I wanted to create an intimate portrait of an artist, make her relatable and inspire people by showing crisis and vulnerability, the passion and frustration. I wanted to show everything that makes us human and break down this myth of Vivienne being a bird in a golden cage or being this ideal celebrity that is so unlike us, so magical, so mythical… I just wanted to reveal that as an incredibly talented woman she has consistently been laughed at and been bullied, but that never made her stop! So, this story is about the woman that overcome it all.

Since you two spent quite a lot of time together, do you recognize some personal traits that you and Westwood both share?

I see in everyone that I know a bit of her. What I don’t see, and I think that people can learn from her is that craziness which I have as well. I don’t stop when reality shows that I need to stop. We all have those moments of crisis, and I wanted to show that even Vivienne had it and what it takes to overcome it all. She never gives up! So, I think we share that similarity of relentless of not stopping. As people and especially artists we also have a lot of differences in a way we relate the information and create a particular message, and that inspired me too.

What was designer’s opinion about the portrait that you captured?

You see, I do not work for Westwood. When I decided to make a film on her, I knew it must be relatable. We made a film that I am incredibly proud of, and I think it’s a great portrait of this woman, but she is a creative person herself, and she has a very different way of telling stories the way than I do. So, anything, which she was deeply concerned about, we completely consulted and took it out, but when it comes to a creative part of edit – I had to retain the director and tell the story that wasn’t driven by the particular message. I wanted to show that she has always been a punk, and always been an activist and what is the fashion to her, whereas I think she expected a film to be more like telling people what to do and talking about particular environmental causes. Even though Vivienne decided not to promote this film by herself, all of her family members and closest friends loved it.

Lorna Tucker - SwO magazine

2018 Sundance Film Festival highly acclaimed this film the same as CPH:DOX viewers. What obstacles tried to prevent you from achieving this success?

We had lots of challenges. First of all, there was a problem of finding funding and the budget was way smaller than you can imagine for Westwood’s profile. Second, I was with my third child on the way, and I was struggling to find money for childcare. And I couldn’t just go for 9months maternity leave, because it’s not how the industry works when you work on the independent project!  So, I was raising kids and even the youngest one on set. At that time, the camera bag was full of napkins and baby wipes together with sound recording equipment. We didn’t even think to stop because people just started trusting us, so we just carried on. We didn’t even realize how crazy it was! Now my daughter is growing up as an extremely sociable person because of it, but that was very hard to overcome. I also think it is tough to overcome it emotionally without anyone putting any preconceptions because as a woman you are scared of being looked up as being not able to handle something because you have kids and you just got a baby. Emotionally and physically it was very exhausting and hard to overcome so I am very thankful to Eleanor for being not only a producer, but also a creative partner, therapist, and childminder.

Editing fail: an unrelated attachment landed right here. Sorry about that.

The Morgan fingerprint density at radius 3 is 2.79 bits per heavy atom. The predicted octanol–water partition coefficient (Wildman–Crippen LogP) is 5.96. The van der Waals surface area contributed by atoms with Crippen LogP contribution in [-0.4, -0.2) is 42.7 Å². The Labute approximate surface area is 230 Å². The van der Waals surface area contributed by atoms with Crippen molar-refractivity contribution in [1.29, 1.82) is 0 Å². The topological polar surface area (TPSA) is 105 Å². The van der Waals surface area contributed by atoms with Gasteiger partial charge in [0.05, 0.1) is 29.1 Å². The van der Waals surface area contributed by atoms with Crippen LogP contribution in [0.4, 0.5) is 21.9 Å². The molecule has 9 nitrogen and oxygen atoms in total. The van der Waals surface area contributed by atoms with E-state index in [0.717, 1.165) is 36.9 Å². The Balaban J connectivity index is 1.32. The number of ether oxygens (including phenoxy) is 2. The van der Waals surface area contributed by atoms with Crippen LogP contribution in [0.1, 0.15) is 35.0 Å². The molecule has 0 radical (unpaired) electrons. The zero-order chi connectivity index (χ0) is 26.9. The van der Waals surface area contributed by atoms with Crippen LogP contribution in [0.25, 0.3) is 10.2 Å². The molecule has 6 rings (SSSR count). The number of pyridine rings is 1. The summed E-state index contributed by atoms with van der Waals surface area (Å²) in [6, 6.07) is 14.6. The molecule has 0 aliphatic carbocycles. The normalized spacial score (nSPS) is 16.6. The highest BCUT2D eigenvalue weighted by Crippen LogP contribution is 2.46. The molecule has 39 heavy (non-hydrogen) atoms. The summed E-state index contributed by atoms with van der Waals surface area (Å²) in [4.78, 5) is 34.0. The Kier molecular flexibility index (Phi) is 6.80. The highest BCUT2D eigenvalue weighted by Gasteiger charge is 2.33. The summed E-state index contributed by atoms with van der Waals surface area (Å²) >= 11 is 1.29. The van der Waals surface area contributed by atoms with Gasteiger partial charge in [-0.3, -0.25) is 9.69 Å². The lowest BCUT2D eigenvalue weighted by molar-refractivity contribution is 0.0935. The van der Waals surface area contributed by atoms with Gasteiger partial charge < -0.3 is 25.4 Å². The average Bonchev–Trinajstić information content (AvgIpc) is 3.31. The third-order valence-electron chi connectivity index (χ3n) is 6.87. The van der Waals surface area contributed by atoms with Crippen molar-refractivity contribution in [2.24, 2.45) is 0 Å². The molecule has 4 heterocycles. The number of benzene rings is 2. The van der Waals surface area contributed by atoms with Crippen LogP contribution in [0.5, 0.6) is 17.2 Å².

This film was titled Westwood: Punk, Icon, Activist. Let’s say that we are creating a documentary about you. What three words would you pick to describe yourself?

Well, I want to inspire people, and I see myself more as an artist than a filmmaker. Also, word ‘clown’ comes from working a lot with men and acting that silly one, so I would choose Artist, Mother, and Clown.

Lorna Tucker - SwO magazine

Photo by Richard Stow ©

Media claims that today is the golden age of documentaries. What are your thoughts about that and how do you think this genre might alter in the future?

It is a very exciting time to be a filmmaker because people are allowed to be more creatively free. Talking about past few years, I have witnessed of being in this niche and could honestly say that documentary is becoming more accessible to a broader audience. For me, it is definitely a golden age of documentaries.

Talking about the future, I don’t know… I think it is going to be more like an experience for people with all film and art. They will want to be sitting there and feeling and smelling. With the technology that we have out there, there will be so many interesting projects done! However, I am not going that direction because I am like an old-fashioned filmmaker. Technology is going so far beyond thinking, while I am almost retreating and saying that I want to shoot projects on films and analogs. I don’t have that desire of going to Virtual reality or 3D, but that’s where the world is going, and I am so excited to see what is coming next!